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Johns et al v. Bayer Corporation

UNITED STATES DISTRICT COURT SOUTHERN DISTRICT OF CALIFORNIA


April 30, 2012

JOHNS ET AL.,
PLAINTIFFS,
v.
BAYER CORPORATION, ET AL., DEFENDANTS.

The opinion of the court was delivered by: David H. Bartick United States Magistrate Judge

ORDER GRANTING PLAINTIFFS' MOTION TO COMPEL FED. R. CIV. P. 30(b)(6) DEPOSITION OF BAYER REGARDING SALES AND EXPENSES [ECF No. 122]

On April 4, 2012, the Court held a Discovery Conference during which counsel for the parties advised the Court that they had come to an impasse with respect to certain subject matters contained in Plaintiffs' Notice of Fed. R. Civ. P. 30(b)(6) Deposition of Bayer Regarding Sales and Expenses and Fed. R. Civ. P. 30(b)(2) Document Requests ("Deposition Notice"). The Court ordered that the parties each submit briefs setting forth their respective positions concerning the disputed Rule 30(b)(6) deposition subject matter areas. (ECF No. 118.) On April 16, 2012, the parties timely submitted their briefs. (ECF Nos. 122, 125.)*fn1 Based upon a careful review of the parties' papers and for the following reasons, Plaintiffs' motion to compel*fn2 is hereby GRANTED.

I.

BACKGROUND

David Johns and Marc Bordman (collectively, "Plaintiffs") bring this class action against Bayer Corporation and Bayer Healthcare, LLC (collectively, "Bayer") on behalf of themselves and a class certified by the Honorable Anthony J. Battaglia on February 3, 2012. Plaintiffs assert causes of action under California's Unfair Competition Law ("UCL"), Cal. Bus. & Prof. Code § 17200, et seq., and Consumers Legal Remedies Act ("CLRA"), Cal. Civ. Code § 1750, et seq.

Bayer sells the popular "One A Day" line of multivitamins. Plaintiffs challenge statements Bayer made about its One A Day Men's Health Formula and One A Day Men's 50 Advantage vitamins (collectively, "Men's Vitamins"). Specifically, Bayer's Men's Vitamins packaging and advertising states that taking Men's Vitamins daily would "support prostate health." Bayer asserted that its Men's Vitamins provided the prostate health benefit because they contained the antioxidant lycopene and, later, the trace mineral selenium.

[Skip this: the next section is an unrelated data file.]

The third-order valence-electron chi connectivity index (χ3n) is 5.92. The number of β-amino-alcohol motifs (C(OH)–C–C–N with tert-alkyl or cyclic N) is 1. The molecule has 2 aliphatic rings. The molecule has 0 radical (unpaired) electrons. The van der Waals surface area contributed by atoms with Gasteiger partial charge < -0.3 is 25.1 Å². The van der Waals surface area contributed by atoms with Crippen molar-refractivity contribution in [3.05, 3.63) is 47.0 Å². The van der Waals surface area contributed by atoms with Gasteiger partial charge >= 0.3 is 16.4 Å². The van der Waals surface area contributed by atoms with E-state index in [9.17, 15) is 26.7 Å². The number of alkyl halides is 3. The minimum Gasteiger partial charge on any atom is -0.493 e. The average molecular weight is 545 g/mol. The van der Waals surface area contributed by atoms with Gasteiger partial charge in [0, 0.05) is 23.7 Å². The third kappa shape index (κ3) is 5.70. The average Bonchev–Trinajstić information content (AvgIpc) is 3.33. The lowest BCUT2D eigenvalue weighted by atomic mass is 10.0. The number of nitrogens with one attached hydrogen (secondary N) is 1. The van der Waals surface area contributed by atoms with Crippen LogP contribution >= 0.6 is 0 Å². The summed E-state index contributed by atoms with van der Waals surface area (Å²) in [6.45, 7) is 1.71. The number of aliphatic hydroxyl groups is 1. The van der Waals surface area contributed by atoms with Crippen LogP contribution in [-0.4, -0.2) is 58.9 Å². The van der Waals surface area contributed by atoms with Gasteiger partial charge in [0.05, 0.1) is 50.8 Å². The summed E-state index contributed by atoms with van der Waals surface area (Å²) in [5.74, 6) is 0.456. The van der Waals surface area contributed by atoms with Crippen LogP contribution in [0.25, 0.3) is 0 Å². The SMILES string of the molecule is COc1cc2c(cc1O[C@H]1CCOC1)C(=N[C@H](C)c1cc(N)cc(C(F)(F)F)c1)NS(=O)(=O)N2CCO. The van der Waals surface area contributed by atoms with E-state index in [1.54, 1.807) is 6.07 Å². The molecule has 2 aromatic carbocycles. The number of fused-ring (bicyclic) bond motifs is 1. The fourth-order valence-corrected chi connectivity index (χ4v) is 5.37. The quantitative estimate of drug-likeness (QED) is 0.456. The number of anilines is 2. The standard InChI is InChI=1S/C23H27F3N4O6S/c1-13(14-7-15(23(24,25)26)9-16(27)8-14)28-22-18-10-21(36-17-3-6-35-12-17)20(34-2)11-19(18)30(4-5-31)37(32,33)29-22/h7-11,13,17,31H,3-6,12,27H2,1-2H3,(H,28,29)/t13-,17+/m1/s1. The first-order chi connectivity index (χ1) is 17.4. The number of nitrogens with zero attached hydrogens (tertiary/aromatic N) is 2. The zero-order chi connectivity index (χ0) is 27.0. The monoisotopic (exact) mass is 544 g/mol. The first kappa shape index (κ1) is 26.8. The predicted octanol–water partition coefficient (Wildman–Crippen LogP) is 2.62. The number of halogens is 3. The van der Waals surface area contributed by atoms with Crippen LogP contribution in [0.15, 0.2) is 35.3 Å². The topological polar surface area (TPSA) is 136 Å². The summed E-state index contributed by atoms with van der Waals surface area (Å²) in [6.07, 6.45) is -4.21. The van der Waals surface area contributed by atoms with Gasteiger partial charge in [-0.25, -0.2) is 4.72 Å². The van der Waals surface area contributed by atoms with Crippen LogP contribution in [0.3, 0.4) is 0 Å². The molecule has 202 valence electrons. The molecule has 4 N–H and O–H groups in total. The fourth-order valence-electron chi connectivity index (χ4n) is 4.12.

Plaintiffs allege that for this promised material benefit, Bayer charged a price premium over other multivitamins, but that in truth, the Men's Vitamins did not provide any prostate health benefits. In fact, according to Plaintiffs, recent clinical studies have shown that for some men, increased selenium consumption may increase their prostate cancer risk.

Plaintiffs claim that Bayer's decision to focus on the prostate health claim was a direct result of its market research into what would sell-not a decision based on a competent and reliable scientifically supported benefit to the consumer. Despite the promise of improved prostate health, Plaintiffs allege that throughout the class period, Bayer never had credible and reliable scientific support for the promise.

Bayer denies Plaintiffs' allegations that the prostate health representations contained in its Men's Vitamins packaging and advertising was not supported by competent and reliable scientific evidence. Bayer further denies Plaintiffs' allegations that Bayer charged a premium over other comparable multivitamins.

II.

DISCOVERY DISPUTE

Presently before the Court is a dispute between the parties concerning Plaintiffs' Deposition Notice. Specifically, Plaintiffs seek to take Bayer's deposition on various topics relating to the Men's Vitamins including Bayer's annual cost of goods sold; annual cost of selenium and lycopene; annual advertising, promotion, research and development expenses; and annual operating profits and gross margins. Plaintiffs' Deposition Notice also requests production of documents from Bayer on similar topics. Specifically, the parties disagree over the following:

Rule 30(b)(6) Subject Matters*fn3

1. The data kept and maintained in Bayer's ordinary course of business that relates to revenues, profits and/or loses [sic], cost of goods sold, profit margin, and retail pricing attributable to the sale of Bayer's Men's Health Formula and Bayer's One A Day Men's 50 Advantage throughout the relevant time period.

5. The annual cost of goods sold attributable to the sale of Bayer's Men's Health Formula in California throughout the relevant time period.

6. The annual cost of goods sold attributable to Bayer's One A Day Men's 50 Advantage in California throughout the relevant time period.

7. The annual cost of selenium attributable to Bayer's Men's Health Formula in California throughout the relevant time period.

8. The annual cost of selenium attributable to Bayer's One A Day Men's 50 Advantage in California throughout the relevant time period.

9. The annual cost of lycopene attributable to Bayer's Men's Health Formula in California throughout the relevant time period.

10. The annual cost of lycopene attributable to Bayer's One A Day Men's 50 Advantage in California throughout the relevant time period.

11. The annual advertising and promotion expenses attributable to Bayer's Men's Health Formula in California throughout the relevant time period.

12. The annual advertising and promotion expenses attributable to Bayer's One A Day Men's 50 Advantage in California throughout the relevant time period.